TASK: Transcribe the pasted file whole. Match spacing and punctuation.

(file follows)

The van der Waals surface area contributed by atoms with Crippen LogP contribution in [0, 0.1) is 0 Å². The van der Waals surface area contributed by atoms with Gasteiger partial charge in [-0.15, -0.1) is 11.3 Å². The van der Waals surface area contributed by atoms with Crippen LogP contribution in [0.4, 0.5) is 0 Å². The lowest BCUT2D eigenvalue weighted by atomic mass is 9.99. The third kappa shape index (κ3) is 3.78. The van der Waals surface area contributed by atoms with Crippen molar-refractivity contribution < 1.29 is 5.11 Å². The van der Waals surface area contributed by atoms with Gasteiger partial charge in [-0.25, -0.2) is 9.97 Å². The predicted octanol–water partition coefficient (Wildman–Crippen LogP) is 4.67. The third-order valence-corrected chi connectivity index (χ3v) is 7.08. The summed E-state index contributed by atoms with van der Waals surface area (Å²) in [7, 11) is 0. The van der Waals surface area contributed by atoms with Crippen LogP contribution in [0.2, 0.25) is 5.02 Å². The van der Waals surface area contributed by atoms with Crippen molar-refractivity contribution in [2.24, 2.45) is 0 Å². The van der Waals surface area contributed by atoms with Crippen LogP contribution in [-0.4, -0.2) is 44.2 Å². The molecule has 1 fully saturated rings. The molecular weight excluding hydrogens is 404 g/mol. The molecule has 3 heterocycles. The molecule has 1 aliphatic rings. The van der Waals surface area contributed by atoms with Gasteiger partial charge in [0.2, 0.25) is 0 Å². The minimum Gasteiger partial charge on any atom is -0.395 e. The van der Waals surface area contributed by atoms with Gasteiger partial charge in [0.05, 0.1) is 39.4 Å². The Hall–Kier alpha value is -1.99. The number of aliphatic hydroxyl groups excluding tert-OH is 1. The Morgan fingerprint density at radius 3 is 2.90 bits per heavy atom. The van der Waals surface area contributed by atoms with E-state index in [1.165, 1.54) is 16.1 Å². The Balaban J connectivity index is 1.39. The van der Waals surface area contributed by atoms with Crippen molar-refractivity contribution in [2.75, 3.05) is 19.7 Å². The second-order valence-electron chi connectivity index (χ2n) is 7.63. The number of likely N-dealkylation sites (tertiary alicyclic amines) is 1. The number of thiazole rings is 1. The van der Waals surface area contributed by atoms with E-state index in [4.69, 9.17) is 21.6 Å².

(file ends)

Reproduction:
The van der Waals surface area contributed by atoms with Crippen LogP contribution in [0, 0.1) is 0 Å². The van der Waals surface area contributed by atoms with Gasteiger partial charge in [-0.15, -0.1) is 11.3 Å². The van der Waals surface area contributed by atoms with Crippen LogP contribution in [0.4, 0.5) is 0 Å². The lowest BCUT2D eigenvalue weighted by atomic mass is 9.99. The third kappa shape index (κ3) is 3.78. The van der Waals surface area contributed by atoms with Crippen molar-refractivity contribution < 1.29 is 5.11 Å². The van der Waals surface area contributed by atoms with Gasteiger partial charge in [-0.25, -0.2) is 9.97 Å². The predicted octanol–water partition coefficient (Wildman–Crippen LogP) is 4.67. The third-order valence-corrected chi connectivity index (χ3v) is 7.08. The summed E-state index contributed by atoms with van der Waals surface area (Å²) in [7, 11) is 0. The van der Waals surface area contributed by atoms with Crippen LogP contribution in [0.2, 0.25) is 5.02 Å². The van der Waals surface area contributed by atoms with Crippen molar-refractivity contribution in [2.24, 2.45) is 0 Å². The van der Waals surface area contributed by atoms with Crippen LogP contribution in [-0.4, -0.2) is 44.2 Å². The molecule has 1 fully saturated rings. The molecular weight excluding hydrogens is 404 g/mol. The molecule has 3 heterocycles. The molecule has 1 aliphatic rings. The van der Waals surface area contributed by atoms with Gasteiger partial charge in [0.2, 0.25) is 0 Å². The minimum Gasteiger partial charge on any atom is -0.395 e. The van der Waals surface area contributed by atoms with Gasteiger partial charge in [0.05, 0.1) is 39.4 Å². The Hall–Kier alpha value is -1.99. The number of aliphatic hydroxyl groups excluding tert-OH is 1. The Morgan fingerprint density at radius 3 is 2.90 bits per heavy atom. The van der Waals surface area contributed by atoms with E-state index in [1.165, 1.54) is 16.1 Å². The Balaban J connectivity index is 1.39. The van der Waals surface area contributed by atoms with Crippen molar-refractivity contribution in [2.75, 3.05) is 19.7 Å². The second-order valence-electron chi connectivity index (χ2n) is 7.63. The number of likely N-dealkylation sites (tertiary alicyclic amines) is 1. The number of thiazole rings is 1. The van der Waals surface area contributed by atoms with E-state index in [4.69, 9.17) is 21.6 Å².